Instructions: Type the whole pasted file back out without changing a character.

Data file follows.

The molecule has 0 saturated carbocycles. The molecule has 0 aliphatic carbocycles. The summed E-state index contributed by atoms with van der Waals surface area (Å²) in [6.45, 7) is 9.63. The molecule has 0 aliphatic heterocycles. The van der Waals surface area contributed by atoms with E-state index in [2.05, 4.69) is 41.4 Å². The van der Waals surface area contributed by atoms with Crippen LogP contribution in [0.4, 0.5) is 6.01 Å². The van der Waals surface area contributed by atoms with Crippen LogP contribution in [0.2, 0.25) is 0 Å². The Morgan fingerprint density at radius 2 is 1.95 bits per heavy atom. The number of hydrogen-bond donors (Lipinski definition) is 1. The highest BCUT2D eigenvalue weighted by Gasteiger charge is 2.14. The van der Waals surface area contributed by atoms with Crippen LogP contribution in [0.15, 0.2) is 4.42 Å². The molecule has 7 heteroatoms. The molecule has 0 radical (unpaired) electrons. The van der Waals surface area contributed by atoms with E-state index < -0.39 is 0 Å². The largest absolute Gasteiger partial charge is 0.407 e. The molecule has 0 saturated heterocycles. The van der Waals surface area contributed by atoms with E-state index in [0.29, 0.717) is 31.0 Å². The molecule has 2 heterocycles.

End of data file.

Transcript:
The molecule has 0 saturated carbocycles. The molecule has 0 aliphatic carbocycles. The summed E-state index contributed by atoms with van der Waals surface area (Å²) in [6.45, 7) is 9.63. The molecule has 0 aliphatic heterocycles. The van der Waals surface area contributed by atoms with E-state index in [2.05, 4.69) is 41.4 Å². The van der Waals surface area contributed by atoms with Crippen LogP contribution in [0.4, 0.5) is 6.01 Å². The van der Waals surface area contributed by atoms with Crippen LogP contribution in [0.2, 0.25) is 0 Å². The Morgan fingerprint density at radius 2 is 1.95 bits per heavy atom. The number of hydrogen-bond donors (Lipinski definition) is 1. The highest BCUT2D eigenvalue weighted by Gasteiger charge is 2.14. The van der Waals surface area contributed by atoms with Crippen LogP contribution in [0.15, 0.2) is 4.42 Å². The molecule has 7 heteroatoms. The molecule has 0 radical (unpaired) electrons. The van der Waals surface area contributed by atoms with E-state index < -0.39 is 0 Å². The largest absolute Gasteiger partial charge is 0.407 e. The molecule has 0 saturated heterocycles. The van der Waals surface area contributed by atoms with E-state index in [0.29, 0.717) is 31.0 Å². The molecule has 2 heterocycles.